Recognizing that anti-racism was academic for my family and myself and that this was a personal deficit, I endeavored to sympathize with minorities around me whenever possible, and the minority at hand were African Americans. You could say I became a student of their culture. I became fascinated that they had a culture, when my white parents seemed to have none. And this was not so hard to access, because I was also exotic to them. They had a voice. They were the edge and the energy driving pop culture as well, their influence was everywhere, and their anger was justified and brought them solidarity.

    I, on the other hand, had only myself.

    I am still enamored and envious of their community.

    Asians didn’t even register: they had no voice and their culture was totally foreign to me. They didn’t understand what I was, or how clueless I was, and all encounters with them were traumatic for me. I became petrified of Asians. There was nothing they had in America that I wanted. I was horrified to superficially appear to be one of them. I think that says a lot about the messages we derive from western culture about eastern cultures.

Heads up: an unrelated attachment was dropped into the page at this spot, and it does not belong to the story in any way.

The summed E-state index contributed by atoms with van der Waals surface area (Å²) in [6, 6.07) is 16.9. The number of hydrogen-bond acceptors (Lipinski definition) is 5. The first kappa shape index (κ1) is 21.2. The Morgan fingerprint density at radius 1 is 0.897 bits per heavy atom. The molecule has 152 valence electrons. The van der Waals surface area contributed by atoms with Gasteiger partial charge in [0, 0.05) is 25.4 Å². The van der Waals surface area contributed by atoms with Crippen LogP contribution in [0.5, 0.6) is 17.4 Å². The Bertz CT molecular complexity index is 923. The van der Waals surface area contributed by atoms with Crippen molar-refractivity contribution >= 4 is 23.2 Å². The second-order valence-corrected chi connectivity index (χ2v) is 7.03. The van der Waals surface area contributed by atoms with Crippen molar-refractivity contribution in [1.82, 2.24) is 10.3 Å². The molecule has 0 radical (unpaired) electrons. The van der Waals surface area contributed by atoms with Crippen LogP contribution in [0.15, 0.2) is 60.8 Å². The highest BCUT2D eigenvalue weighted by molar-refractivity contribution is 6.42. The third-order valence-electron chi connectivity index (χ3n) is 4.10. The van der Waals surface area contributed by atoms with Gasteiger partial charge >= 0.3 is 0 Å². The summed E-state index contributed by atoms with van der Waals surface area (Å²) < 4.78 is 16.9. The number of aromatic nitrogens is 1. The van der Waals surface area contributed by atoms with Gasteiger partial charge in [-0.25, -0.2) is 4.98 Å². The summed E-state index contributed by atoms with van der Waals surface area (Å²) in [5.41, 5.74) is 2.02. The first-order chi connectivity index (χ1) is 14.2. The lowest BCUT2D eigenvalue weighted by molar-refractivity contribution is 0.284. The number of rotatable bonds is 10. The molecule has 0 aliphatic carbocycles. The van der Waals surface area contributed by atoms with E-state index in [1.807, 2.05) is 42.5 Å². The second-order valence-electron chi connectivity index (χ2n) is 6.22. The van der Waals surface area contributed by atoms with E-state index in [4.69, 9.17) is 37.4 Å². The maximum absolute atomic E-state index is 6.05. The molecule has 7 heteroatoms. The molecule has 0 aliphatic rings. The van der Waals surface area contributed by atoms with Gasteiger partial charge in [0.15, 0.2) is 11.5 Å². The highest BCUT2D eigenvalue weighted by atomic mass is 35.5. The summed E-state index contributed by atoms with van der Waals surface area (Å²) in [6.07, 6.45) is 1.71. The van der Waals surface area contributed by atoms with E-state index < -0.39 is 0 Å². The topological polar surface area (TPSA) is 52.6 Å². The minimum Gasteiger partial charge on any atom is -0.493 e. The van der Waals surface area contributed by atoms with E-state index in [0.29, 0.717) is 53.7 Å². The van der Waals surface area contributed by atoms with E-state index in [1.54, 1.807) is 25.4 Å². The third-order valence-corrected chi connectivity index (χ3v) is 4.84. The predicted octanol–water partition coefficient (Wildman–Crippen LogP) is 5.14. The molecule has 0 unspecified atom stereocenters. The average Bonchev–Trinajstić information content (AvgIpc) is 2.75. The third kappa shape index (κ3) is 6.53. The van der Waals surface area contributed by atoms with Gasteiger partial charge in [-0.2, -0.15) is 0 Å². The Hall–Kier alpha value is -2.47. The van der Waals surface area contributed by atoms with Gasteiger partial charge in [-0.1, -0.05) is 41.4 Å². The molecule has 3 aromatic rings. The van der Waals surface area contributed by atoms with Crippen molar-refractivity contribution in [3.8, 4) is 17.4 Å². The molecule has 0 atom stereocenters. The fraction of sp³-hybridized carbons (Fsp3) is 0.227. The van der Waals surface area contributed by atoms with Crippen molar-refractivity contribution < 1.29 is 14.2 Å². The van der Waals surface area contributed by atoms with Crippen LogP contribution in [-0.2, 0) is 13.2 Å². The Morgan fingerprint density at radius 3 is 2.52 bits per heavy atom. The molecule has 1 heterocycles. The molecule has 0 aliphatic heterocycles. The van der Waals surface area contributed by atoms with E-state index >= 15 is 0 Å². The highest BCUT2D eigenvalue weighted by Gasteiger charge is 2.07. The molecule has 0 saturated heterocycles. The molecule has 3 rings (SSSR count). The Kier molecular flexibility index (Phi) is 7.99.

And so it went until just prior to my search as a woman in her forties. For me, my search was not just about finding my family (unsuccessfully) or finding my identity (I didn’t – maybe still don’t – understand quite what that means) or the culture of my mother country. Search has been mostly about overcoming fear of my own race.

    It is a long painful process and I can not say I’m fully successful yet, despite two years living here in Korea. Being raised white plus is embedded in me. It is with a conscious effort that I confront the racist in me every day. I am beginning to feel comfortable around Asian faces, but am having difficulty accepting a culture which in many ways behaves in polar opposition to my western cultural values.

    The major change that has taken place is a new-found repulsion with western men. As quoted from a poem by adoptee Christy Namee Ericksen, I’ve had enough of “only dating color-blind white men who have a thing for Asians.” Being exotic in America was exhausting and, in retrospect, caused great anxiety and insecurity in me. Likewise, disappearing in a sea of black hair and olive skin I feel erased. And also impotent, as I am deprived of the tools everyone else has to communicate their unique person-hood to others.